Perennial garden
The Herb and Strawberry borders have been very successful. In particular, I use the herbs all the time in cooking and I always have plenty on offer depending on the food I'm cooking. Next year I hope to have the time and energy to take cuttings of herbs like oregano, in order to dry them.

I don't eat chives, but I love them for the flowers, as do the bees. The sage has got a bit unruly and I don't use it as often as other herbs like oregano, thyme, rosemary and French tarragon, so I'm reflecting on whether to keep it in the border or put it in a pot to control it's size a bit.

I have mixed feelings about the Cornus Border. It's quite young in its development and I need to be patient to let it mature. To increase lower growing/ground cover plants, I've added cyclamen cilicium and Cyclamen coum to the earlier planted Cornus-canadensisSedum 'Mr Goodbud' is looking good, and I assume that the Hellebores, Pulmonaria and Veronica gentianoides will fill out more next year.

However, as much as I love the Cornus I've chosen per se (Cornus alba 'Elegantissima' and Cornus alba 'Kesselringii'), I'm not sure they are the right ones in this position. This is because the main feature of the Cornus is it's beautiful stems, and I chose them when seeing grass, not thinking about the black raised beds that would be behind them. So the beautiful red/dark red stems aren't all that easy to see... I quite like the colour of their leaves and think they help break up the space between the lawn and kitchen garden, but for stems, something like the orange-yellow stems of Cornus sanguinea 'Midwinter Fire' may have been a better choice. So I'll need to make a decision soon-ish, before the current plants get to established, making them harder to dig out.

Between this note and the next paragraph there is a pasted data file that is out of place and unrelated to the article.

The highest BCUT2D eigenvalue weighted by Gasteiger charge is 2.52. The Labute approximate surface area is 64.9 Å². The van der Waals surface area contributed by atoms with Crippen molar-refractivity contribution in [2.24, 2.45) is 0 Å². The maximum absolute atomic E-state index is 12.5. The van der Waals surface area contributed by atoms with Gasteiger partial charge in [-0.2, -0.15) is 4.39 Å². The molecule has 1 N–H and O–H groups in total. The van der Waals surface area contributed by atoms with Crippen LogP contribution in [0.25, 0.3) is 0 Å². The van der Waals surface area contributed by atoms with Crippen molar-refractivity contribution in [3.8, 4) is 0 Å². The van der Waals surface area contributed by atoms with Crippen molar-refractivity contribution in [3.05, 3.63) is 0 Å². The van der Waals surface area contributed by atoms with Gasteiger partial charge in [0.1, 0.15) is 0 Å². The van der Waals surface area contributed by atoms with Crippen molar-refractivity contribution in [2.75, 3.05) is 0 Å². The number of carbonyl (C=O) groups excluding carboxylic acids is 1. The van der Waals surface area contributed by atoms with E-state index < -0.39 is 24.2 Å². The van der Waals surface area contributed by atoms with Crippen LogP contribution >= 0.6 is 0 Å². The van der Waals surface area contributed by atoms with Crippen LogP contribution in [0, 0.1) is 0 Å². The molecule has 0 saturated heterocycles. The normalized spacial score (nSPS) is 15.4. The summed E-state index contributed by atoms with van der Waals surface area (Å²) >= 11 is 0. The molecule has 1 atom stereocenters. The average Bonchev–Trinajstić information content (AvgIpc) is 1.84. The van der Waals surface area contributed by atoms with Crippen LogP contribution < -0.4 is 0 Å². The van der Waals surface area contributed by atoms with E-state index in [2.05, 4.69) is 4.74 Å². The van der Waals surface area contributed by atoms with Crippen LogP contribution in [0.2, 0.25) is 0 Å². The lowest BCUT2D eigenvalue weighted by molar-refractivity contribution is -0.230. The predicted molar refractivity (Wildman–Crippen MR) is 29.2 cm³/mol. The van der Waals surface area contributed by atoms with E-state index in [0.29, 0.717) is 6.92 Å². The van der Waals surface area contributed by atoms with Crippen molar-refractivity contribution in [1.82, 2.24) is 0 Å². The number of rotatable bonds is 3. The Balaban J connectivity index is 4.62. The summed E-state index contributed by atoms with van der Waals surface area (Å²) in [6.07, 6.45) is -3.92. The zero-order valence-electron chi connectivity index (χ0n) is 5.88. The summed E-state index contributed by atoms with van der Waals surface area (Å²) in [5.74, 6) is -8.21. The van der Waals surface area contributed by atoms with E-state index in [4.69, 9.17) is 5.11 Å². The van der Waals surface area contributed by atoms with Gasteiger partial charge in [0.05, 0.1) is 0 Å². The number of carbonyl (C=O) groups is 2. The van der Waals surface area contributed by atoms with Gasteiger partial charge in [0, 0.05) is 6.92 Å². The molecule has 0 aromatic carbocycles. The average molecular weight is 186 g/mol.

The other main perennial border is the Long Shady Border. This has some wonderful plants in it, for example: Amsonia tabernaemontana, Geranium pratense Midnight Reiter, Lychnis flos-cuculi (Ragged robin), Osmunda regalis 'Purpurascens', Epimedium x perralchicum 'Frohnleiten' (and several other epimediums - I've developed a 'thing' for epimediums) and the two Acers, Acer palmatum 'Bloodgood' and Acer palmatum 'Sango-kaku'. It has the Morello Cherry being trained along the fence, as well as Solanum crispum 'Glasnevin'. And it is scattered with bulbs and corms like bluebells, anemones and fritillaries.

The problem is, well, I'm not sure, but it's just not right. Or maybe it is still quite young and I need to give it time to mature (again). I've realised that I haven't focused on this border enough and need to really look at it properly. So for 2015, this border will be the focus of my End of Month View. Let's see if giving it more attention, and hopefully getting feedback from readers of my blog, I might be able to pull it together.

This focus may also help me what to to with the boggier part of this border, which easily gets waterlogged, as I've mentioned in the past. Despite all the observation I did over 2013, it wasn't until after the landscaping was complete and the heavy Spring 2014 rains came, that this became a problem. Some plants seem to accept being waterlogged, such as the Persicaria affinis 'Superba'Astrantia major 'Hapsden Blood' and Primula 'Guinevere'. I had to move the Acer palmatum 'Sango-kaku' to another part of the border as it doesn't like water logging at all. And I've added Ligularia 'The Rocket', primarily for it's foliage and the fact that it's happy in a boggier situation. You can see the large serrated purple-green leaves below.